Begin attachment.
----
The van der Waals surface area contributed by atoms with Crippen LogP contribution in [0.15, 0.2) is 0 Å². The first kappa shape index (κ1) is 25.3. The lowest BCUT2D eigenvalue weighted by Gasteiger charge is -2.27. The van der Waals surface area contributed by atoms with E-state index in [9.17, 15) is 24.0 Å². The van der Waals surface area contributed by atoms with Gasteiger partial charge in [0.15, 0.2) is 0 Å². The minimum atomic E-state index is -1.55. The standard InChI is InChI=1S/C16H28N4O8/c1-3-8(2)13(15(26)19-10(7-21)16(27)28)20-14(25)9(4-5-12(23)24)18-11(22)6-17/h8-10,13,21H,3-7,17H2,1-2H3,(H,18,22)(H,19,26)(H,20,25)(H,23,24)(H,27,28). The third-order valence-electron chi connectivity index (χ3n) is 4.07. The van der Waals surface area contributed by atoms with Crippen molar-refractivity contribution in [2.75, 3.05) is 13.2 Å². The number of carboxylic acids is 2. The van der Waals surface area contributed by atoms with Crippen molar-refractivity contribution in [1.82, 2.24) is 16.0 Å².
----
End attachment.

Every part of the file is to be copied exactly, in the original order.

The van der Waals surface area contributed by atoms with Crippen LogP contribution in [0.15, 0.2) is 0 Å². The first kappa shape index (κ1) is 25.3. The lowest BCUT2D eigenvalue weighted by Gasteiger charge is -2.27. The van der Waals surface area contributed by atoms with E-state index in [9.17, 15) is 24.0 Å². The van der Waals surface area contributed by atoms with Gasteiger partial charge in [0.15, 0.2) is 0 Å². The minimum atomic E-state index is -1.55. The standard InChI is InChI=1S/C16H28N4O8/c1-3-8(2)13(15(26)19-10(7-21)16(27)28)20-14(25)9(4-5-12(23)24)18-11(22)6-17/h8-10,13,21H,3-7,17H2,1-2H3,(H,18,22)(H,19,26)(H,20,25)(H,23,24)(H,27,28). The third-order valence-electron chi connectivity index (χ3n) is 4.07. The van der Waals surface area contributed by atoms with Crippen molar-refractivity contribution in [2.75, 3.05) is 13.2 Å². The number of carboxylic acids is 2. The van der Waals surface area contributed by atoms with Crippen molar-refractivity contribution in [1.82, 2.24) is 16.0 Å².